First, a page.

The most accepted method for collecting NPS is using a 0-10 point scale with end point labels – See below for an example.

010scale

To calculate your NPS, respondents are grouped in the following categories:

  • Promoters (score 9-10) – Loyal enthusiasts who will keep buying and refer others, fueling growth
  • Passives (score 7-8) – Satisfied but unenthusiastic customers who are vulnerable to competitive offerings.
  • Detractors (score 0-6) – Unhappy customers who can damage your brand and impede growth through negative word-of-mouth.

Then by subtracting the percentage of Detractors from the percentage of Promoters you arrive at your Net Promoter Score, which can range from a low of -100 (if every respondent is a Detractor) to a high of 100 (if every respondent is a Promoter).

NPS is not without its limitations and critics, however it remains a useful and simple metric that can be easily implemented.

 

Visitor Intent and Task Completion

Digital touch points are the most measurable sales and service channels. With huge amounts of data already existing on what visitors are doing on desktops, mobiles and tablets. Behavioral web analytics, is a well-recognized form of measuring performance and provides valuable decision support to help optimize online channel offerings. However, behavioral metrics like ‘pages visited,’ ‘time on site’ and ‘conversion rate’ provide little insight into the hearts and minds of customers. What’s missing is the insight gained by listening to actual visitors, as they can provide the ‘why’ behind the ‘what’. Uniquely, customers can provide feedback in the context of their intentions; they can also let you know whether or not they could complete their desired tasks.

The introduction of ‘Intent’ and ‘Task Completion’ as key customer experience metrics, represents a ground shift in satisfaction research, away from periodic and expert analysis of customer satisfaction studies, towards the ongoing data driven world of digital analytics. Avinash Kaushik brought attention to the need for these metrics within digital analytics in his 2007 blog post, The Three Greatest Survey Questions Ever. In 2008, iPerceptions responded to Avinash’s challenge to provide a simple and easy to deploy website survey solution for web analytics practitioners called 4Q.

How to collect Visitor Intent

For collecting Visitor Intent, consider using a ‘Purpose of visit’ (PoV) question -

“Which of the following best describes you primary purpose?

A single select format is preferred for the response. Avoid the use of multiple select options for the response, as this defeats clear segmentation and complicates analysis with no real benefit. The main goal is labeling visitor behavior with their stated intent exposing the ‘why’ behind the ‘what’ of behavioral web analytics. The number of possible responses for a ‘single select’ question is ideally 6 or less. More choices require too much effort by the respondent and can make it difficult for them to clearly identify and easily choose the appropriate answer. Below is an example of a purpose of visit question that we use on the iPerceptions.com website.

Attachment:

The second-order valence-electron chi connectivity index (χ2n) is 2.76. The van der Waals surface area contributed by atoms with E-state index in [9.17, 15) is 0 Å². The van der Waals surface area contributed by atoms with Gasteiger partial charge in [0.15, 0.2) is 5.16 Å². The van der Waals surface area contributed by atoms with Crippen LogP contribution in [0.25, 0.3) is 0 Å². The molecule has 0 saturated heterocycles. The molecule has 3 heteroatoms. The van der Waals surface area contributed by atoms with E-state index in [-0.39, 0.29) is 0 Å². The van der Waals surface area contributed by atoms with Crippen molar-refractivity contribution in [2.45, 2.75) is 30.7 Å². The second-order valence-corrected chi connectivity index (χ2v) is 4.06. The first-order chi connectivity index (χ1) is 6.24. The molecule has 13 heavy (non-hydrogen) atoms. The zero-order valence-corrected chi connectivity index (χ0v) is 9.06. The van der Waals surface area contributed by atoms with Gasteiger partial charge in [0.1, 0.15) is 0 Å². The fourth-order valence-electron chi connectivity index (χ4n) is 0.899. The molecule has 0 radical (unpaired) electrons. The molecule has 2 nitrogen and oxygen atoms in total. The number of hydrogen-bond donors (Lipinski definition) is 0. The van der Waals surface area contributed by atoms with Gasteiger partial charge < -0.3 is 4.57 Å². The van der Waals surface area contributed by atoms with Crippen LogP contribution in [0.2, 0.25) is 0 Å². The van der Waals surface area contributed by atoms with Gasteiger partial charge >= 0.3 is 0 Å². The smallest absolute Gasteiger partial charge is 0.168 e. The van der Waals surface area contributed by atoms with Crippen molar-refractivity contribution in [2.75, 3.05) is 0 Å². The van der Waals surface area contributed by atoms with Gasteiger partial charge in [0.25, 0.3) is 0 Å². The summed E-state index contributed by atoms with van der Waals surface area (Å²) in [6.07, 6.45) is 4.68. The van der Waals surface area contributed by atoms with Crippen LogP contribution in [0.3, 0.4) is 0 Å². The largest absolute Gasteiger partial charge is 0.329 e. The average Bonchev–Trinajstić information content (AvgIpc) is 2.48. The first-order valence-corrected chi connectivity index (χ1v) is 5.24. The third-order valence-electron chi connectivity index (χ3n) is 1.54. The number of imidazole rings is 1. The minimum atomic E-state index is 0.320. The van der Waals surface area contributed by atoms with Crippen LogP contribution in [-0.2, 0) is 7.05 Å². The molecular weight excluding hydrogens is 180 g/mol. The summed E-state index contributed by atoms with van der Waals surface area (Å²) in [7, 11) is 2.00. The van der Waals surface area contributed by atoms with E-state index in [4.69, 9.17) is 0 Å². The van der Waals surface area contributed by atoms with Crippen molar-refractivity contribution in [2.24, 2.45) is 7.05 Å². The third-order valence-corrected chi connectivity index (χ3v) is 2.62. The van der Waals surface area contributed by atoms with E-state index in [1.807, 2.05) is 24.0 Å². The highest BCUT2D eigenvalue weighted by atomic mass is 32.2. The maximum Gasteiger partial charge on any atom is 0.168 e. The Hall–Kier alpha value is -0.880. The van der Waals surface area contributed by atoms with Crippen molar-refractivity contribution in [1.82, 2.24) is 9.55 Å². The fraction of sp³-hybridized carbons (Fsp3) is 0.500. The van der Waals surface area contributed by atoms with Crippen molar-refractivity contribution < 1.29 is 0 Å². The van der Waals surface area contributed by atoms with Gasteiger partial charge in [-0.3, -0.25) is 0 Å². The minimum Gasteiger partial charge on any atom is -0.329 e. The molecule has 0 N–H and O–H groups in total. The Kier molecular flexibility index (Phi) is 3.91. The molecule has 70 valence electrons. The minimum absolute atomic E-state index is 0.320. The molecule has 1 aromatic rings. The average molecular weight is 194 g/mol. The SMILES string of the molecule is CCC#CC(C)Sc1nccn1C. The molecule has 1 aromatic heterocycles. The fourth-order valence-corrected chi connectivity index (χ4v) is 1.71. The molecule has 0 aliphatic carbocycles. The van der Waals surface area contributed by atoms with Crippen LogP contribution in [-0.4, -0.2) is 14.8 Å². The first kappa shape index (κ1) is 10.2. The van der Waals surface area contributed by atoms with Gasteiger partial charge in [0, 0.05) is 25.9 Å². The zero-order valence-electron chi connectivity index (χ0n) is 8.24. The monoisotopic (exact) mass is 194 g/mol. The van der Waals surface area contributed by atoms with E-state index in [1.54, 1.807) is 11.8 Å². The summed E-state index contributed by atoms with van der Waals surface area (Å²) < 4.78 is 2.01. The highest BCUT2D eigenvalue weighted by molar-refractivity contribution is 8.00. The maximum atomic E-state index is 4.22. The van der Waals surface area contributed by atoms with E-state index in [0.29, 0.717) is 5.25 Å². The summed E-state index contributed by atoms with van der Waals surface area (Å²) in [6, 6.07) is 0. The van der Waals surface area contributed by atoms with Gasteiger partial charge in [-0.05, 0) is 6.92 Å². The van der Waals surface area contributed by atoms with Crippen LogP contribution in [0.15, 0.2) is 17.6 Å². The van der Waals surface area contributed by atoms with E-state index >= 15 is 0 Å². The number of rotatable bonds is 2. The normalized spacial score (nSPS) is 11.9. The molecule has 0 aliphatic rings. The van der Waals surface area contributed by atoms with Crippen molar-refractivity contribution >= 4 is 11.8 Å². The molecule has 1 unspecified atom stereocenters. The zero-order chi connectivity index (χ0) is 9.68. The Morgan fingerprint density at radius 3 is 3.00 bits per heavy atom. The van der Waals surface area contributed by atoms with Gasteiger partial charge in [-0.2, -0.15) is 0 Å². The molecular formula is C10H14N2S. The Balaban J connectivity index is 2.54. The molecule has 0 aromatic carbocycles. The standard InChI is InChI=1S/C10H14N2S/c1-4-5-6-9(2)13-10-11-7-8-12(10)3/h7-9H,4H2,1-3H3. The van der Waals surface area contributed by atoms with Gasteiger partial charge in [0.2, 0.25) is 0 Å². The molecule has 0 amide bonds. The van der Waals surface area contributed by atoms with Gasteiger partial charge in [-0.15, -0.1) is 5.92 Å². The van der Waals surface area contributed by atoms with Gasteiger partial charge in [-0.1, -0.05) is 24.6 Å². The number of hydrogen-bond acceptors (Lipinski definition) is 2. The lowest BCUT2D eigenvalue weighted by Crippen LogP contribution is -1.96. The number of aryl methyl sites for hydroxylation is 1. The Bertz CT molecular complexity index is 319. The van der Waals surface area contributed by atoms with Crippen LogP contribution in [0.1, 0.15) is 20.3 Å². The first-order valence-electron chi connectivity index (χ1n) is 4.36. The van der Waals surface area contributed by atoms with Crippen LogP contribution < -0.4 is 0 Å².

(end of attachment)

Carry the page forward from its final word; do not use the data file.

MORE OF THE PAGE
visitorintent

How to collect Task Completion

For the metric ‘Task Completion’, I recommend a binary response of Yes or No (See below for an example). I am not a fan of ‘Partially’ as an option, as this generally muddies the waters and introduces additional subjectivity with no increased insight. Labeling customer behavior with ‘Failed Task Completion’ provides a strong signal within the behavioral data that allows web analysts to easily isolate and identify issues that need to be addressed.

purposeofvisit

 

Turning metrics into action

Up until recently, customer experience analytics were solely diagnostic in nature, meaning we analyze what customers do and say in the past to improve their experience in the future. Tracking and monitoring the visitor experience is often the starting point for customer experience programs. Essentially, you need to measure to manage in order to improve. But if we can make better decisions in a diagnostic fashion, the next challenge for customer experience analytics becomes, can we recognize visitors’ intent and personalize the experience by aligning engagements and content to their needs as they occur.

The challenge for customer experience metrics has always been that they are collected at the sample level, and can only be applied to  the overall population or audience by translating these analytic insights into informed decisions for marketing programs, usability, design, and strategy.

However, leading edge research done by iPerceptions shows that a small representative sample of customers’ stated intentions and related behavior can be used to better recognize the intentions of customers who have never answered a survey. In essence, this technology creates a strong behavioral signal to better recognize customer behavior based on ‘stated’ rather than ‘inferred’ intentions. This is the next evolution of customer experience analytics scaling for the first time the value of customer experience metrics  to the coverage and velocity of behavioral data to drive personalization.